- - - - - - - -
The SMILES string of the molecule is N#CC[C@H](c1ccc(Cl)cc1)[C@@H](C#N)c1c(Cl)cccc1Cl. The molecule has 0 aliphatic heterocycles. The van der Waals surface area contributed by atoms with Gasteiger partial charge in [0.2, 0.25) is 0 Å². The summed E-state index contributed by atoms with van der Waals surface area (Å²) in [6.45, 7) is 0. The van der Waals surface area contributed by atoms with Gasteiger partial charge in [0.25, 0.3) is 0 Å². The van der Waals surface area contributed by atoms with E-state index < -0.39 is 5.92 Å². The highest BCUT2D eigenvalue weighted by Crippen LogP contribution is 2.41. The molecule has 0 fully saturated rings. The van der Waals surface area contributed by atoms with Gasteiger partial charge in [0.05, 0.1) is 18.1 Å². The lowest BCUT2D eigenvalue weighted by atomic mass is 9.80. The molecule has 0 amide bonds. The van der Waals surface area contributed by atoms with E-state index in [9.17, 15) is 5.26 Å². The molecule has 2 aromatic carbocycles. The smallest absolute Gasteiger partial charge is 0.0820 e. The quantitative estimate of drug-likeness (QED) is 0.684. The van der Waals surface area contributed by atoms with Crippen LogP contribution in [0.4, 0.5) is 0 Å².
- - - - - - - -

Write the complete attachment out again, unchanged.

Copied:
The SMILES string of the molecule is N#CC[C@H](c1ccc(Cl)cc1)[C@@H](C#N)c1c(Cl)cccc1Cl. The molecule has 0 aliphatic heterocycles. The van der Waals surface area contributed by atoms with Gasteiger partial charge in [0.2, 0.25) is 0 Å². The summed E-state index contributed by atoms with van der Waals surface area (Å²) in [6.45, 7) is 0. The van der Waals surface area contributed by atoms with Gasteiger partial charge in [0.25, 0.3) is 0 Å². The van der Waals surface area contributed by atoms with E-state index < -0.39 is 5.92 Å². The highest BCUT2D eigenvalue weighted by Crippen LogP contribution is 2.41. The molecule has 0 fully saturated rings. The van der Waals surface area contributed by atoms with Gasteiger partial charge in [0.05, 0.1) is 18.1 Å². The lowest BCUT2D eigenvalue weighted by atomic mass is 9.80. The molecule has 0 amide bonds. The van der Waals surface area contributed by atoms with E-state index in [9.17, 15) is 5.26 Å². The molecule has 2 aromatic carbocycles. The smallest absolute Gasteiger partial charge is 0.0820 e. The quantitative estimate of drug-likeness (QED) is 0.684. The van der Waals surface area contributed by atoms with Crippen LogP contribution in [0.4, 0.5) is 0 Å².